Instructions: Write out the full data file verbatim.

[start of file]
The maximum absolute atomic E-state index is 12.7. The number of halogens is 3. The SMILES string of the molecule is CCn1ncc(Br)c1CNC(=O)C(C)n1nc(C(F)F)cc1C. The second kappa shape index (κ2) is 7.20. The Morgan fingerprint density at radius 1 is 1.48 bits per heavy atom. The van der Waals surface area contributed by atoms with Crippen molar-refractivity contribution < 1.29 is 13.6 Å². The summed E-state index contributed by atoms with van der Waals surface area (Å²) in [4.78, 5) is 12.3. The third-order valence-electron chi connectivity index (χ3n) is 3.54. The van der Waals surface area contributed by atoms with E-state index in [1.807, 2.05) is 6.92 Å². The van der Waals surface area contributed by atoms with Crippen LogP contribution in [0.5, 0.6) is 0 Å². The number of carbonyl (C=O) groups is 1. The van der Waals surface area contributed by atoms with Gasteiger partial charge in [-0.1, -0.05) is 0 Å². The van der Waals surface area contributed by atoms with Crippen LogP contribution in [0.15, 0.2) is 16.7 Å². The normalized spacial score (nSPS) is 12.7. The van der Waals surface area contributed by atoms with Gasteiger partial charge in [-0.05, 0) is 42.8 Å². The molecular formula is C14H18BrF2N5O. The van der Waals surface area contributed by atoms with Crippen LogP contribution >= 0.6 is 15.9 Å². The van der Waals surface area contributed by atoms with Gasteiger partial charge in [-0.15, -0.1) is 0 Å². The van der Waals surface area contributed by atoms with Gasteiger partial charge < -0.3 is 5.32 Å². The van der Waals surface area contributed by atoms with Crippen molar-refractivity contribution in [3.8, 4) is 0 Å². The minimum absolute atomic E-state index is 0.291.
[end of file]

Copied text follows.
The maximum absolute atomic E-state index is 12.7. The number of halogens is 3. The SMILES string of the molecule is CCn1ncc(Br)c1CNC(=O)C(C)n1nc(C(F)F)cc1C. The second kappa shape index (κ2) is 7.20. The Morgan fingerprint density at radius 1 is 1.48 bits per heavy atom. The van der Waals surface area contributed by atoms with Crippen molar-refractivity contribution < 1.29 is 13.6 Å². The summed E-state index contributed by atoms with van der Waals surface area (Å²) in [4.78, 5) is 12.3. The third-order valence-electron chi connectivity index (χ3n) is 3.54. The van der Waals surface area contributed by atoms with E-state index in [1.807, 2.05) is 6.92 Å². The van der Waals surface area contributed by atoms with Crippen LogP contribution in [0.5, 0.6) is 0 Å². The number of carbonyl (C=O) groups is 1. The van der Waals surface area contributed by atoms with Gasteiger partial charge in [-0.1, -0.05) is 0 Å². The van der Waals surface area contributed by atoms with Crippen LogP contribution in [0.15, 0.2) is 16.7 Å². The normalized spacial score (nSPS) is 12.7. The van der Waals surface area contributed by atoms with Gasteiger partial charge in [-0.05, 0) is 42.8 Å². The molecular formula is C14H18BrF2N5O. The van der Waals surface area contributed by atoms with Crippen LogP contribution >= 0.6 is 15.9 Å². The van der Waals surface area contributed by atoms with Gasteiger partial charge in [-0.15, -0.1) is 0 Å². The van der Waals surface area contributed by atoms with Gasteiger partial charge < -0.3 is 5.32 Å². The van der Waals surface area contributed by atoms with Crippen molar-refractivity contribution in [3.8, 4) is 0 Å². The minimum absolute atomic E-state index is 0.291.